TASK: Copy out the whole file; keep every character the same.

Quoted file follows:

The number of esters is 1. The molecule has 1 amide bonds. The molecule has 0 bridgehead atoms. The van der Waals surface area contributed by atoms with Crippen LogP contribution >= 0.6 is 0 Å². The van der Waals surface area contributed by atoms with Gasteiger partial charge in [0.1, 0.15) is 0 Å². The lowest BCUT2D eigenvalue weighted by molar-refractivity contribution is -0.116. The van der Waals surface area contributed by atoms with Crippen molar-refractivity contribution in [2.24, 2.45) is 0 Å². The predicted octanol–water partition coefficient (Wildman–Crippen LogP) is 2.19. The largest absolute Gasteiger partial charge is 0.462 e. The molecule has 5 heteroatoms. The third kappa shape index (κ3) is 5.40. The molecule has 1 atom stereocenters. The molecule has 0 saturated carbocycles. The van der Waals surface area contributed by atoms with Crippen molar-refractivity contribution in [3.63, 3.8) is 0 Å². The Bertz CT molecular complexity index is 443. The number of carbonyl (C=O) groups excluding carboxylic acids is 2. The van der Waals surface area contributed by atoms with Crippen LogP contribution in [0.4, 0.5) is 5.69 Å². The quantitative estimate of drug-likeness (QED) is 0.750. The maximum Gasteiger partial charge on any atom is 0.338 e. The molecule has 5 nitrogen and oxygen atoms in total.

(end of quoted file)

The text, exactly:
The number of esters is 1. The molecule has 1 amide bonds. The molecule has 0 bridgehead atoms. The van der Waals surface area contributed by atoms with Crippen LogP contribution >= 0.6 is 0 Å². The van der Waals surface area contributed by atoms with Gasteiger partial charge in [0.1, 0.15) is 0 Å². The lowest BCUT2D eigenvalue weighted by molar-refractivity contribution is -0.116. The van der Waals surface area contributed by atoms with Crippen molar-refractivity contribution in [2.24, 2.45) is 0 Å². The predicted octanol–water partition coefficient (Wildman–Crippen LogP) is 2.19. The largest absolute Gasteiger partial charge is 0.462 e. The molecule has 5 heteroatoms. The third kappa shape index (κ3) is 5.40. The molecule has 1 atom stereocenters. The molecule has 0 saturated carbocycles. The van der Waals surface area contributed by atoms with Crippen molar-refractivity contribution in [3.63, 3.8) is 0 Å². The Bertz CT molecular complexity index is 443. The number of carbonyl (C=O) groups excluding carboxylic acids is 2. The van der Waals surface area contributed by atoms with Crippen LogP contribution in [0.4, 0.5) is 5.69 Å². The quantitative estimate of drug-likeness (QED) is 0.750. The maximum Gasteiger partial charge on any atom is 0.338 e. The molecule has 5 nitrogen and oxygen atoms in total.